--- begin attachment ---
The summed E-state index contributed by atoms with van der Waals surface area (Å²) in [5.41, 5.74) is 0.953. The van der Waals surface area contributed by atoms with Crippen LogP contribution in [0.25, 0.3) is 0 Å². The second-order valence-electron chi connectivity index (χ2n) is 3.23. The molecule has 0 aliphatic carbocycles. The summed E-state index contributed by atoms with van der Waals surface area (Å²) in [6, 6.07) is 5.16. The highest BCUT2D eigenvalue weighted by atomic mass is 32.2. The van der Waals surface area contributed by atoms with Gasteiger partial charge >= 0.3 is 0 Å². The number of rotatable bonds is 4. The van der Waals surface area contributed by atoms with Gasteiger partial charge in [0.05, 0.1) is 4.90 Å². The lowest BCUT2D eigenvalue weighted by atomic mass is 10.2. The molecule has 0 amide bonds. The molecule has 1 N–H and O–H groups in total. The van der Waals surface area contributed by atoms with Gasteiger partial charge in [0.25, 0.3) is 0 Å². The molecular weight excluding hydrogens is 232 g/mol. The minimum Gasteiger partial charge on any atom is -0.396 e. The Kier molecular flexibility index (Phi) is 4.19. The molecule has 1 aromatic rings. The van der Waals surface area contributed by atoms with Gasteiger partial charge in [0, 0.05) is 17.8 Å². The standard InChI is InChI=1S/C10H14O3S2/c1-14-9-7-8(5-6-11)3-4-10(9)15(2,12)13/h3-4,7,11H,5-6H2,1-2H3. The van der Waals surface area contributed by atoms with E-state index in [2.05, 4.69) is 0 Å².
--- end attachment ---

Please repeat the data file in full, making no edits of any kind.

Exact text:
The summed E-state index contributed by atoms with van der Waals surface area (Å²) in [5.41, 5.74) is 0.953. The van der Waals surface area contributed by atoms with Crippen LogP contribution in [0.25, 0.3) is 0 Å². The second-order valence-electron chi connectivity index (χ2n) is 3.23. The molecule has 0 aliphatic carbocycles. The summed E-state index contributed by atoms with van der Waals surface area (Å²) in [6, 6.07) is 5.16. The highest BCUT2D eigenvalue weighted by atomic mass is 32.2. The van der Waals surface area contributed by atoms with Gasteiger partial charge >= 0.3 is 0 Å². The number of rotatable bonds is 4. The van der Waals surface area contributed by atoms with Gasteiger partial charge in [0.05, 0.1) is 4.90 Å². The lowest BCUT2D eigenvalue weighted by atomic mass is 10.2. The molecule has 0 amide bonds. The molecule has 1 N–H and O–H groups in total. The van der Waals surface area contributed by atoms with Gasteiger partial charge in [0.25, 0.3) is 0 Å². The molecular weight excluding hydrogens is 232 g/mol. The minimum Gasteiger partial charge on any atom is -0.396 e. The Kier molecular flexibility index (Phi) is 4.19. The molecule has 1 aromatic rings. The van der Waals surface area contributed by atoms with Gasteiger partial charge in [0, 0.05) is 17.8 Å². The standard InChI is InChI=1S/C10H14O3S2/c1-14-9-7-8(5-6-11)3-4-10(9)15(2,12)13/h3-4,7,11H,5-6H2,1-2H3. The van der Waals surface area contributed by atoms with E-state index in [2.05, 4.69) is 0 Å².